Before: Nygaard, Alito and Lay,* Circuit Judges
The opinion of the court was delivered by: Nygaard, Circuit Judge.
On Appeal from the United States District Court For the Western District of Pennsylvania (D.C. Civil No. 96-MC-00681)
The issue on appeal is whether the district court erred by concluding that Mark Madden, a nonparty witness in this civil matter, is entitled to claim a journalist's privilege. We hold that he is not and will reverse.
We will summarize only those facts necessary to give context to the issue. Appellant Titan Sports, Inc., and its competitor, Turner Broadcasting Systems (TBS), are the most prominent professional wrestling promoters in the United States. TBS's "World Championship Wrestling" (WCW) has challenged Titan's "World Wrestling Federation" (WWF) to engage in "interpromotional events," wherein WCW wrestling personalities would compete with WWF personalities. Titan has refused to permit any of its wrestlers to engage in the activities.
Titan sued TBS in the United States District Court for the District of Connecticut alleging unfair trade practices, copyright infringement and other pendent state law claims, none of which are germane to this appeal. Titan Sports Inc. v. Turner Broadcasting Systems, Inc., No. 396-cv-01139 (D. Conn.) (the Connecticut action). As part of the discovery process in the Connecticut action, however, Titan issued a subpoena to take the deposition of Mark Madden, a nonparty witness who is employed by WCW, and resided in the Western District of Pennsylvania.
WCW employs Madden to produce tape-recorded commentaries, which are replayed to callers on WCW's 900-
number hotline. These commentaries promote upcoming WCW wrestling events and pay-per-view television programs, announce the results of wrestling matches and discuss wrestlers' personal lives and careers. Madden asserts that in the course of preparing statements for the WCW hotline, he receives information from confidential sources. He admits, however, that his announcements are as much entertainment as journalism.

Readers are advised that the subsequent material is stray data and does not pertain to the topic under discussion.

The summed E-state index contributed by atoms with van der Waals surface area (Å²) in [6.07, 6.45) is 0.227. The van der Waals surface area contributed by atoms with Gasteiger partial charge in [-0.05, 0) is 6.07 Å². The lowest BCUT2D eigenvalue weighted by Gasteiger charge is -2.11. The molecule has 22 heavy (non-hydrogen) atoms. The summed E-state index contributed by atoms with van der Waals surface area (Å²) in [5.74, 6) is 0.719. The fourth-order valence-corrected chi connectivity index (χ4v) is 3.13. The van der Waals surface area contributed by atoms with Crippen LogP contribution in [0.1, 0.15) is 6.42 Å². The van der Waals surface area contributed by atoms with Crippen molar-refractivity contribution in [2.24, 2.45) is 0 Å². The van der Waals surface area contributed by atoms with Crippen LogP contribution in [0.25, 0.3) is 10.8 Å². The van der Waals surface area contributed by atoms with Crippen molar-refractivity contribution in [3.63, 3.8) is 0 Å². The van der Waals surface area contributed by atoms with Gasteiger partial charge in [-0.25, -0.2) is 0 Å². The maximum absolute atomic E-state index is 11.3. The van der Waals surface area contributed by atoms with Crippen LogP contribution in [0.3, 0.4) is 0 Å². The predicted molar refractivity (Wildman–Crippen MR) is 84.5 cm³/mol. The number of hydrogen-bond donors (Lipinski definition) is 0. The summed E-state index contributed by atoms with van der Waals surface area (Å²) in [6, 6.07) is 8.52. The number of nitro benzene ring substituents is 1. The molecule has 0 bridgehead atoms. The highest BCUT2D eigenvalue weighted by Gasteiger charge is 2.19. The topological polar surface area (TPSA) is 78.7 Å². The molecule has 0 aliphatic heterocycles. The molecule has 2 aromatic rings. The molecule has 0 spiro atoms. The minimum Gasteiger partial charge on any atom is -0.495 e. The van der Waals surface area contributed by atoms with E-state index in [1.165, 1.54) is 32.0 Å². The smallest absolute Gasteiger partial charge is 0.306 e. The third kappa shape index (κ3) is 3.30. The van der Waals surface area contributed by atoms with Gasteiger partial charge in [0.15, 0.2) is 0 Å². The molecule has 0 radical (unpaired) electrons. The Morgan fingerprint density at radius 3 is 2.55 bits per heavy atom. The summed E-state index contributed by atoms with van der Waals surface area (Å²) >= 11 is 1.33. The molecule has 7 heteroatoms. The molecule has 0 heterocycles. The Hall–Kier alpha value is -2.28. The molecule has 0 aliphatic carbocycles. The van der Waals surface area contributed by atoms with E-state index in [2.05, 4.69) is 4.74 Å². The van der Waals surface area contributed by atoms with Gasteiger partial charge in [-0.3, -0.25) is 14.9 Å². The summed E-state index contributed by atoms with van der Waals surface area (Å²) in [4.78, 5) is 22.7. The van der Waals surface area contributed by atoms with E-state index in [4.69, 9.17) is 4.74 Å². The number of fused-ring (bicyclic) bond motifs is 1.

During a deposition, Madden refused to identify the sources of certain of his allegedly false and misleading statements recorded for the WCW's 900-number hotline. Madden, through counsel, invoked a "journalist's privilege" and the protection of the Pennsylvania Journalist's Shield Law, 42 Pa. Cons. Stat. Ann. § 5942.*fn1 Titan filed a "Motion to Enforce Subpoena and Otherwise Compel Discovery by a Nonmoving Party." After Titan moved to enforce the subpoena, counsel for Madden and the WCW interposed the qualified federal common law privilege which protects journalists from revealing their confidential sources.
The district court denied Titan's motion insofar as it sought to compel Madden to identify the sources from which he got information for his commentaries. The district court concluded that Madden was a "journalist" with standing to assert the privilege because he intended to disseminate information to third parties. The district court also held that Madden's interest in protecting his sources was not outweighed by the need for disclosure. Titan now appeals.
The somewhat unusual procedural posture of this case requires that we discuss briefly our jurisdiction to hear this appeal. We have jurisdiction over "all final decisions of the district courts. . ." 28 U.S.C. § 1291.*fn2 A final decision of a district court means, with limited exceptions, an order that ends the litigation on the merits and leaves nothing for the district court to do but execute the judgment. Coopers & Lybrand v. Livesay, 437 U.S. 463, 467, 98 S.Ct. 2454, 2457 (1978). Ordinarily, a pretrial discovery order such as this one is not considered final. Enprotech Corp. v. Renda, 983 F.2d 17, 20-21, (3rd Cir. 1993), (an order denying a pretrial civil discovery motion to compel ...